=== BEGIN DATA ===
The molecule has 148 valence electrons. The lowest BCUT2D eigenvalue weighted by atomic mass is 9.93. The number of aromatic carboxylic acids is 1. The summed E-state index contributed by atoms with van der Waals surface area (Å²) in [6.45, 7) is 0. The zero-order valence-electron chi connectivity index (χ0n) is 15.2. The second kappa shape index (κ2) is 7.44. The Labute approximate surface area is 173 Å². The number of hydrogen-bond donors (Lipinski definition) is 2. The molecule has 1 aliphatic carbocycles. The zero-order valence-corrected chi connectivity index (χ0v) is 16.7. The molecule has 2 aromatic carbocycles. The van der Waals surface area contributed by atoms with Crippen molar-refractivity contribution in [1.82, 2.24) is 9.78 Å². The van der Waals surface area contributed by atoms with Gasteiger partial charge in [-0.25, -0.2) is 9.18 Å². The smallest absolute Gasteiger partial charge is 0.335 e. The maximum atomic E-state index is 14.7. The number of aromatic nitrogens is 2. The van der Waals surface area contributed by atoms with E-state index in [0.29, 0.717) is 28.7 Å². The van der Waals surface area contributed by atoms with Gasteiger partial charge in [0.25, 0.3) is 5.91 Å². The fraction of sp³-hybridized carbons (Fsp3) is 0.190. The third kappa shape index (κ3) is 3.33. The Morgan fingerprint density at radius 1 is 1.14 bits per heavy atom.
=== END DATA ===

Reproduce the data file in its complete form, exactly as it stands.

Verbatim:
The molecule has 148 valence electrons. The lowest BCUT2D eigenvalue weighted by atomic mass is 9.93. The number of aromatic carboxylic acids is 1. The summed E-state index contributed by atoms with van der Waals surface area (Å²) in [6.45, 7) is 0. The zero-order valence-electron chi connectivity index (χ0n) is 15.2. The second kappa shape index (κ2) is 7.44. The Labute approximate surface area is 173 Å². The number of hydrogen-bond donors (Lipinski definition) is 2. The molecule has 1 aliphatic carbocycles. The zero-order valence-corrected chi connectivity index (χ0v) is 16.7. The molecule has 2 aromatic carbocycles. The van der Waals surface area contributed by atoms with Crippen molar-refractivity contribution in [1.82, 2.24) is 9.78 Å². The van der Waals surface area contributed by atoms with Gasteiger partial charge in [-0.25, -0.2) is 9.18 Å². The smallest absolute Gasteiger partial charge is 0.335 e. The maximum atomic E-state index is 14.7. The number of aromatic nitrogens is 2. The van der Waals surface area contributed by atoms with E-state index in [0.29, 0.717) is 28.7 Å². The van der Waals surface area contributed by atoms with Gasteiger partial charge in [0.25, 0.3) is 5.91 Å². The fraction of sp³-hybridized carbons (Fsp3) is 0.190. The third kappa shape index (κ3) is 3.33. The Morgan fingerprint density at radius 1 is 1.14 bits per heavy atom.